RIVERSIDE – The Riverside County board of supervisors Tuesday, July 11, authorized the Emergency Management Department to accept a $35,956 grant intended to cover the cost of laboratory equipment that permits early identification of the Zika virus.
The California Department of Public Health is providing the funds, which originated under a federal program, as part of an agreement with the county that ends June 30, 2018, by which time the money is supposed to be expended.
The grant will pay for a QiaCube screening instrument and a Biorad microplate reader, which together facilitate reliable results of DNA and RNA screenings to identify the presence of the Zika virus.
Emergency Medical Department officials stated in documents posted to the board of supervisors’ policy agenda that the laboratory equipment will “sustain current volume testing and establish statewide surge capacity for Zika virus disease should local transmission occur.” Up to 25 lab specimens can be tested on a weekly basis with the new gear, according to county officials.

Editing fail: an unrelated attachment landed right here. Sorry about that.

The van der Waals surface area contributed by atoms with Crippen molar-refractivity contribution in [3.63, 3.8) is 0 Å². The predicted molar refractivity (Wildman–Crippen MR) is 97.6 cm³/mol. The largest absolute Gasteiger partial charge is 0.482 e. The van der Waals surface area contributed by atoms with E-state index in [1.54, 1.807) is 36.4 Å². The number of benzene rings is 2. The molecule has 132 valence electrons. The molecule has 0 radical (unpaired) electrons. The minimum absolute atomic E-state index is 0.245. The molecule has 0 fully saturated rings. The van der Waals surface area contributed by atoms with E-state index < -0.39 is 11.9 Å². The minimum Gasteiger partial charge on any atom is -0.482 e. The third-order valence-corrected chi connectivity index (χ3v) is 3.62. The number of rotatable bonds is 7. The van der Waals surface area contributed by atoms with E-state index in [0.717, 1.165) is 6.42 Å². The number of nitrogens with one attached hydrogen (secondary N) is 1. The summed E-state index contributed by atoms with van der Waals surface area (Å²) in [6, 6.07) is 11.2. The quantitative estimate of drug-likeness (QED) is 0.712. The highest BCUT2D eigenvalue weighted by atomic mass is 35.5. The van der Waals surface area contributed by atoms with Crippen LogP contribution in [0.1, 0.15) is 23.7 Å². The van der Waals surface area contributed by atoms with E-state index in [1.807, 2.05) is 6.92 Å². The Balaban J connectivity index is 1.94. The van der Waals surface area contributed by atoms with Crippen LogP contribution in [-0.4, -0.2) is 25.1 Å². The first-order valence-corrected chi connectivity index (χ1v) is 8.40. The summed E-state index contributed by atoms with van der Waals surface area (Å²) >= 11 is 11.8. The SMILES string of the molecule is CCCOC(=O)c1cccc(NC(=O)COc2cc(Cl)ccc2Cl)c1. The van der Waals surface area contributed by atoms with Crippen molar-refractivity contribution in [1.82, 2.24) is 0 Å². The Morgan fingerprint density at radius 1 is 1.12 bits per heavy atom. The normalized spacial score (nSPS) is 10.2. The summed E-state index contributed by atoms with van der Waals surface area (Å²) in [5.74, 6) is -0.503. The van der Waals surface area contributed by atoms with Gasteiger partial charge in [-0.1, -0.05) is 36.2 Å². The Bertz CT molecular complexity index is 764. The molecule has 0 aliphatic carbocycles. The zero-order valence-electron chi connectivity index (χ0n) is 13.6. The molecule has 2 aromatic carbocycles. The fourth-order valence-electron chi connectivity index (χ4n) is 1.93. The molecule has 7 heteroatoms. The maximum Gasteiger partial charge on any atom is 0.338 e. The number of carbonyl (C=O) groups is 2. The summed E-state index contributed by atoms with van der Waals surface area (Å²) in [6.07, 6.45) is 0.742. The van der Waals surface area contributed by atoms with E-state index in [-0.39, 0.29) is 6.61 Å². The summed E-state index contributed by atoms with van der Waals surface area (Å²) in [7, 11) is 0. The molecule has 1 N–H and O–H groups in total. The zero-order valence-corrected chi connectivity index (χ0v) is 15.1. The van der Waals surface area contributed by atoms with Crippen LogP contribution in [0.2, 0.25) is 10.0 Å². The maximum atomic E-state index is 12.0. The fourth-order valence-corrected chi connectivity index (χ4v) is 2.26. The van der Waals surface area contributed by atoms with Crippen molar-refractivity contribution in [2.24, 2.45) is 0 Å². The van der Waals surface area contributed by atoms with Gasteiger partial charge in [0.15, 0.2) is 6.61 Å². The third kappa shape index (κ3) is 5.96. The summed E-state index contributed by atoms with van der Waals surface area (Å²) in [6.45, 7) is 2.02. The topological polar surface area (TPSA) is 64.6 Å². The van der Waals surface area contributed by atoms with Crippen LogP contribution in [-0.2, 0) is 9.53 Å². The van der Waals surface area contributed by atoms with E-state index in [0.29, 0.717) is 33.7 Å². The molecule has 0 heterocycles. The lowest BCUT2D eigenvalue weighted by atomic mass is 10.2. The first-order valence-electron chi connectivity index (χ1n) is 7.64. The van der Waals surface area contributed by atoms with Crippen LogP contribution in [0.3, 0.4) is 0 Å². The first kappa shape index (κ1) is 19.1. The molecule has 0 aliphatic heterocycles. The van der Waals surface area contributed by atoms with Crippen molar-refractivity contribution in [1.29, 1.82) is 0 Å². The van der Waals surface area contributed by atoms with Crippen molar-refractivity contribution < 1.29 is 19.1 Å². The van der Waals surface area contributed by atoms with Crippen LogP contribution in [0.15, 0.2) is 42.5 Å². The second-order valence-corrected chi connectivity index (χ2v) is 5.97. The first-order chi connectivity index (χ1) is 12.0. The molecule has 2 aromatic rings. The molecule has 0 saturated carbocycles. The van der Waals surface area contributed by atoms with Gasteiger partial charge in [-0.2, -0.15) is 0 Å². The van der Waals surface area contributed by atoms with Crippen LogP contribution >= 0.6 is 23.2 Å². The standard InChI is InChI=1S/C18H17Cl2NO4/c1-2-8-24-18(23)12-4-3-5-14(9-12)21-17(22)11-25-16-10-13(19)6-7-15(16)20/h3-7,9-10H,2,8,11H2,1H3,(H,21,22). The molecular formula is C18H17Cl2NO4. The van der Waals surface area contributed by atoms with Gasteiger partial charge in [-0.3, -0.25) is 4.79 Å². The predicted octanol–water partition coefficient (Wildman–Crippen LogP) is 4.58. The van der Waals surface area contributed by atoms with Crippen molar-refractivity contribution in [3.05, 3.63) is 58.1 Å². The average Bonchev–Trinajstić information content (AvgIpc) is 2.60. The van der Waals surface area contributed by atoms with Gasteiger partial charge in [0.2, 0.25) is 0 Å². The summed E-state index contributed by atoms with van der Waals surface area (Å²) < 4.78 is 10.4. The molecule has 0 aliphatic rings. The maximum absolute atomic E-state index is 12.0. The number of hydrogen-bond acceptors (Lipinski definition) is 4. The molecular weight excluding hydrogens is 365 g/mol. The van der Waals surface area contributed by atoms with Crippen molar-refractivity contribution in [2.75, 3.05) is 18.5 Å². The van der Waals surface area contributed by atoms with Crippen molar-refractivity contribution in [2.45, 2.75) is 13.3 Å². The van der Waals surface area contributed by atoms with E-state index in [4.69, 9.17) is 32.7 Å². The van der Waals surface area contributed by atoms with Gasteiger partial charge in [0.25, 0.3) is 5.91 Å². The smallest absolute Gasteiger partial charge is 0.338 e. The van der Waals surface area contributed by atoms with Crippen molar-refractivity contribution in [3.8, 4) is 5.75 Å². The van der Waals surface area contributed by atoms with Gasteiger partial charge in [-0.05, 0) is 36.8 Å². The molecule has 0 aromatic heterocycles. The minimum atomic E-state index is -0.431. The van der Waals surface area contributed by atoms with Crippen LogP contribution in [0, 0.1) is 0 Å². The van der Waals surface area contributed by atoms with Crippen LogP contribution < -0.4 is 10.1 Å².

Since Jan. 1, 2015, 16 county residents have tested positive for Zika, though all of the infections stemmed from overseas travel and were not the result of contact with disease-carrying mosquitoes in the U.S., according to the California Department of Public Health.
Zika is carried by Aedes aegypti mosquitoes, which can also spread Chikungunya and dengue, better known as “yellow fever.”
Like mosquitoes that transmit West Nile virus, Aedes aegypti must first feed on a host that’s infected before they can pass on the disease, according to health officials.
Zika can be transmitted via blood transfusions and sexual contact, according to the U.S. Centers for Disease Control. Some people can host the virus without exhibiting symptoms, which include fever, rash, joint pain, conjunctivitis, muscle soreness and headaches.
Pregnant women are at highest risk, because their newborns can suffer exposure-related deformities.